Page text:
http-client testing

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Markus Pilman

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Dec 16, 2009, 4:04:42 PM12/16/09
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Hi all,

I am implementing http-client for Zorba. The implementation is now
nearly finished and needs to be tested. I made some simple tests but
for more complicated stuff (like multipart), it is quite difficult to
write good test cases (without implementing something like a
HTTP-Server). So I have three questions:

1. Is there something like a test suite I could not find yet?
2. Has someone written some tests he can/want to share?
3. What is the best way to write tests (simple string comparison is
probably not powerful enough and relying on existing web-services is
probably also a bad idea)?

Thanks in advance for any input

Markus

Florent Georges

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Dec 16, 2009, 6:12:03 PM12/16/09
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2009/12/16 Markus Pilman wrote:

Hi,

> I am implementing http-client for Zorba.

Great, that's good news!

> The implementation is now nearly finished and needs to be
> tested. I made some simple tests but for more complicated
> stuff (like multipart), it is quite difficult to write good
> test cases (without implementing something like a HTTP-Server).

Yes, that's a problem. I think the complexity is that what
we'd like to test is more the interaction with the external world
than the resut of an XPath expression. And I cannot see anything
else than writing some part of the tests on the server side to
simulate the external world in the case of the HTTP Client.

> So I have three questions:
> 1. Is there something like a test suite I could not find yet?
> 2. Has someone written some tests he can/want to share?

Unfortunately not (none that I am aware of at least).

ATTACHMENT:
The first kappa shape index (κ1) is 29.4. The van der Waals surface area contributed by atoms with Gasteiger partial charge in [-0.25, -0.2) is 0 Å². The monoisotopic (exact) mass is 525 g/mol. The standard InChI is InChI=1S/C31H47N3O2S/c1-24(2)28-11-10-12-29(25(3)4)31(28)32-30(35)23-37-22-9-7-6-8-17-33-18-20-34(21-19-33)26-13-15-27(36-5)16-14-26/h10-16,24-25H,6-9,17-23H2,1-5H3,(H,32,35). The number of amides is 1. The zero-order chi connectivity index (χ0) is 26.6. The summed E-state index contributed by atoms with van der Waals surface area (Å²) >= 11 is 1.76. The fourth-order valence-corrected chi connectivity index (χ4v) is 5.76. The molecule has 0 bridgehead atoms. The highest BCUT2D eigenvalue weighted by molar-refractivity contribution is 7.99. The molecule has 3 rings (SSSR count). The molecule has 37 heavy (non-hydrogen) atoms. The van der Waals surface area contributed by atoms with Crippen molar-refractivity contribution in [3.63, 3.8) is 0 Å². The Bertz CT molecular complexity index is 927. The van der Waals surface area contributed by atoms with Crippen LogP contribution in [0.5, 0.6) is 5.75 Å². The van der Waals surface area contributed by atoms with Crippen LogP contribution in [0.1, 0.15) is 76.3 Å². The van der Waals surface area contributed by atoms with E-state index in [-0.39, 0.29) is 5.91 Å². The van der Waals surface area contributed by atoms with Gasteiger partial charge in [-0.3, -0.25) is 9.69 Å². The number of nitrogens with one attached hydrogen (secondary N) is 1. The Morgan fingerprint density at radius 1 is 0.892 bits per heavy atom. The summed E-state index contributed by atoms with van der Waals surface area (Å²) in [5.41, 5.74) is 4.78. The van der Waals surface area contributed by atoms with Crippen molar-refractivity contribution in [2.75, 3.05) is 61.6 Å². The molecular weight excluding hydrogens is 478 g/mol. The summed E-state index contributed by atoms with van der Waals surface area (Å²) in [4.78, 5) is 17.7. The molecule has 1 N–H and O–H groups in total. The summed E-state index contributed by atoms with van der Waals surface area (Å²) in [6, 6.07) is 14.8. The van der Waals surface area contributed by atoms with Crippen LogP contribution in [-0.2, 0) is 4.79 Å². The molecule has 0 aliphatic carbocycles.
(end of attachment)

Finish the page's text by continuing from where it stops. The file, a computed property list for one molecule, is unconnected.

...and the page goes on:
> 3. What is the best way to write tests (simple string
> comparison is probably not powerful enough and relying on
> existing web-services is probably also a bad idea)?

To run the tests, and how to write them, I think a tool like
XSpec <http://code.google.com/p/xspec/> would be quite well
adapted. You write your tests as scenrios, associating a literal
result to compare or a test expression (or several of those) to
expressions to tests (here, calling the function with some
parameters).

Those are technical issues, and I am sure we could find
solutions to them quite easily if we look for practical ways to
perform function calls and test the result. But the point here,
I think, is to define test cases and write and maintain the tests
once we agreed on technical issues.

I guess a wiki would be here a nice tool to develop a test
suite, by sharing the test cases, either in a textual form or
with some runnable tests. I planned to make some maintenance on
the server this weekend, among which installing a wiki on the
EXPath website, so normally we should have one soon.

How did you write the tests you are using for now? (I mean,
technically: how are they run, and how are expressed the tests on
the result?)

Regards,

--
Florent Georges
http://www.fgeorges.org/

Florent Georges

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Dec 16, 2009, 9:44:10 PM12/16/09
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2009/12/17 Florent Georges wrote:

Markus,

> And I cannot see anything else than writing some part of the
> tests on the server side to simulate the external world in the
> case of the HTTP Client.

I gave it more thoughts, and I think a server-side support is
needed here. I've written a simple servlet that loads test
definitions like the following:

<test xmlns="http://www.expath.org/ns/http-client/test">
<!-- method must be GET -->
<method>GET</method>
<!-- by default, unknown headers are rejected -->
<headers default="reject">
<!-- must be there, and value must match regex @value -->
<header name="X-EXPath-Test" value="The exact value"/>
<!-- just must be there -->
<header name="Host"/>
<!-- ignore them -->
<ignore name="User-Agent"/>